LBC draws level with 5 Live as BBC loses ground to commercial rivals

As commercial radio stations have invested and poached stars such as Andrew Marr, audiences have grown

LBC has drawn level with 5 Live in the battle for radio audiences, as commercial stations continue to challenge their BBC equivalents.

Just a decade ago LBC was a London-only talk radio outlet known for its bellicose phone-ins. But enormous investment in presenters and marketing has helped transform the outlet into a high-profile national station known for opinionated hosts such as Nick Ferrari and James O’Brien.

LBC now accounts for 2.7% of all time spent listening to the radio in the UK, putting it on the same level as the BBC’s national talk and sport station. Although the latest listening figures show that more people still tune to 5 Live in a given week, they are less loyal and listen for less time than those who tune in to LBC.

Private broadcasting groups have invested enormous amounts of money in radio in recent years, poaching many of the BBC’s biggest stars – with Rupert Murdoch’s Virgin Radio snapping up Radio 2’s Chris Evans, Bauer’s Greatest Hits Radio hiring Simon Mayo and Global’s LBC signing Andrew Marr.

The results of this investment are now showing up in the audience figures, which reveal a rapidly widening gap between the BBC and its advertising-supported rivals. BBC radio now accounts for just 46.7% of all radio listening in the UK, compared with commercial radio on 50.9%. The remainder consists of smaller stations, such as community outlets. Commercial radio outlets are also substantially outperforming the BBC among younger audiences according to the latest Rajar listening figures, which cover the three months to mid-September.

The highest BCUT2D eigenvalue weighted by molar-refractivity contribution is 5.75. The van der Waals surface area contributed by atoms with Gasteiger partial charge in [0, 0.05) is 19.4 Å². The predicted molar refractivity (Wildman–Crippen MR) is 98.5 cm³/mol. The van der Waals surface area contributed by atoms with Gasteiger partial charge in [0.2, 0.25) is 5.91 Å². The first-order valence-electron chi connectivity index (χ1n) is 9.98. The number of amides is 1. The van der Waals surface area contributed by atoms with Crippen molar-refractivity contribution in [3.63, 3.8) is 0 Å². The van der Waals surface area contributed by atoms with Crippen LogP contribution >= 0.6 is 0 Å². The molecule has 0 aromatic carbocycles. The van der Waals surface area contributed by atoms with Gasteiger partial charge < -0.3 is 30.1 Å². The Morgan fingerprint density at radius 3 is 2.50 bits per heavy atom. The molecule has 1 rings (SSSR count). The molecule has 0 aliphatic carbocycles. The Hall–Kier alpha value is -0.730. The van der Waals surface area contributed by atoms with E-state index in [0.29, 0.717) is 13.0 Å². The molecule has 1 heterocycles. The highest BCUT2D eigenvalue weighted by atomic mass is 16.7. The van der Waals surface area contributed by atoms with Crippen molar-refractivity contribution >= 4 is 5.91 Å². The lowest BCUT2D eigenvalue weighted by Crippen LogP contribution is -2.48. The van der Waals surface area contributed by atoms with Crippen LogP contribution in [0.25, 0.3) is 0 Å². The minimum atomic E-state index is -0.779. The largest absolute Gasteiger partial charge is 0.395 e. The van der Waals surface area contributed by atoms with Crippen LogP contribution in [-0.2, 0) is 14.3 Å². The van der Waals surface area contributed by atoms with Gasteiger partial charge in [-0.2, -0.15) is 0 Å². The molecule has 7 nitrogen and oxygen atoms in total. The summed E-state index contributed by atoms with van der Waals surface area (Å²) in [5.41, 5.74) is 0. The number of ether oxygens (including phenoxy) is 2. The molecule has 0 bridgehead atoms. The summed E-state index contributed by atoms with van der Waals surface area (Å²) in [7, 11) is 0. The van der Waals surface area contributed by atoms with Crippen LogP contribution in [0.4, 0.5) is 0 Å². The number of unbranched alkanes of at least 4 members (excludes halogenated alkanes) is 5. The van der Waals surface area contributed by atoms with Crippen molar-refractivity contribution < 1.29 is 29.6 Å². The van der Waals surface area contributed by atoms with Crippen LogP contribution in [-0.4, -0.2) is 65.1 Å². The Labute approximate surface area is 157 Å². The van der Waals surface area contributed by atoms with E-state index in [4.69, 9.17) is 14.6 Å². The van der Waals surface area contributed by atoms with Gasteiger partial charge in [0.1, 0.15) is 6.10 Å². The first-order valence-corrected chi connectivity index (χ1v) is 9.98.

The BBC’s arts and speech stations were hit hardest over the last year. Total audience reach – the number of people who listen to a radio station in a given week – collapsed 21% at Radio 3, 9% at Radio 4, and 17% at 5 Live.

In response, the BBC is increasingly emphasising that its focus is now on the BBC Sounds app rather than traditional live broadcast radio – claiming that BBC podcasts were downloaded more than 400m times around the world in the same period. Its popular music stations also fared better, with Radio 1 and Radio 2 recording only small declines in their audiences.

While the BBC continues to maintain more than 40 distinct local stations at substantial cost, the big commercial groups have gone for a different strategy. They have combined dozens of once-distinct local radio stations under national brands such as Heart and Capital, providing the bare minimum of local output to meet requirements set out by media regulator Ofcom. Despite complaints about the loss of local identities, the new outlets perform well with audiences and tend to boost listening figures.

Increased online listening via smart speakers is also making it easier for radio stations to do well by serving specific niche audiences. Boom Radio – aimed at baby boomers who have been turned off Radio 2 by its attempts to capture a younger audience – is reaching 443,000 listeners a week after only 18 months on air. It promoted its success with an endorsement from Sir Cliff Richard, who said it he struggled to listen to modern radio outlets “because I can’t always relate to rap and things like that”.

Contributor

Jim Waterson Media editor

The GuardianTramp

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